Programming in C: Functions

Now that you have learned about variables, loops, and if statements, it is time to learn about functions. Functions are a block of code that performs a number of predefined instructions to accomplish something productive. You can use a built-in function by importing it or you can create your own.

You have already seen functions before, namely the main function we have been using from day one. In general, functions that we write as programmers require a prototype, which is the declaration of the function. In general a prototype will consist of three main parts, the return type, the function name, and the function's arguments. Here is the general format of a function's prototype:

return_type function_name (arg_type arg1, ..., arg_type argN); 

The return type of a function tells the compiler the type of the final value that the function will output/return. If the function does not return anything than you set the return type to void

The arguments are composed of two parts, the arg_type and the arg. The arg_type is the type of the argument -- for example int, char, or double. A functions can have one or more arguments or no arguments at all.

Here is an example of a function with multiple arguments:

/* This function calculates the value of some number to some power, given both as arguments. */
int pow (int number, int power);

The prototype of the function is declared at the top of the program, normally under any includes or defines and ends in a semi-colon. Without the semi-colon the complier thinks you are starting the definition of the function. Here is an example of the pow function, declared and defined, in a program.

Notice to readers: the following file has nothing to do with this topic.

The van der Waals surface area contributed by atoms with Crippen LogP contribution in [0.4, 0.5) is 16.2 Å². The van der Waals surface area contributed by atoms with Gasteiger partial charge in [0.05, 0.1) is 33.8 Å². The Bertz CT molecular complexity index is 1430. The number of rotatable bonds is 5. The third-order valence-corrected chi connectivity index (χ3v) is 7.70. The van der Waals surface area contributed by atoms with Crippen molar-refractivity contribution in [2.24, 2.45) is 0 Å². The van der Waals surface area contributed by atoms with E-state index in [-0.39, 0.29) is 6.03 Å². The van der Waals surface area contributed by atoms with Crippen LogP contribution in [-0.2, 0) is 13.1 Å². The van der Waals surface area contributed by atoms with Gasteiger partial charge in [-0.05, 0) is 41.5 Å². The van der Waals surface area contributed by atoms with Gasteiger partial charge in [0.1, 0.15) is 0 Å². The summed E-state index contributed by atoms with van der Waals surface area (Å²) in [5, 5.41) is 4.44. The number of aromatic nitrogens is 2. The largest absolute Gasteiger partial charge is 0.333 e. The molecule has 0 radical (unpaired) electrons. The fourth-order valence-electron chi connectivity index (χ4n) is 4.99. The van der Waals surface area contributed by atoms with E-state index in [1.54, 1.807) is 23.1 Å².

#include <stdio.h>
/* This function calculates the value of some number to some power, given both as arguments. */
int pow (int number, int power);
int main()
{
int x;
int y;

printf("Please input a number the power of the value you want to take (separated by a space): ");
scanf("%d", &x);
scanf("%d", &y);
printf("%d to the power of %d is %d\n", x, y, pow(x, y));

  return 0; 
}

int pow(int number, int power)
{
int sum = 1;
int i;

for(i = 1; i <= n; i++)
{
sum *= x;
}
return sum;
}

If your function is a void function than you will not include a "return;" statement at the end.

There are many reasons why programmers use functions, but most importantly it is to make our lives easier. Imagine you had to calculate a number to a power several times in your program, instead of retyping the code, you make a function and call that function with the appropriate parameters each time you want to use it.

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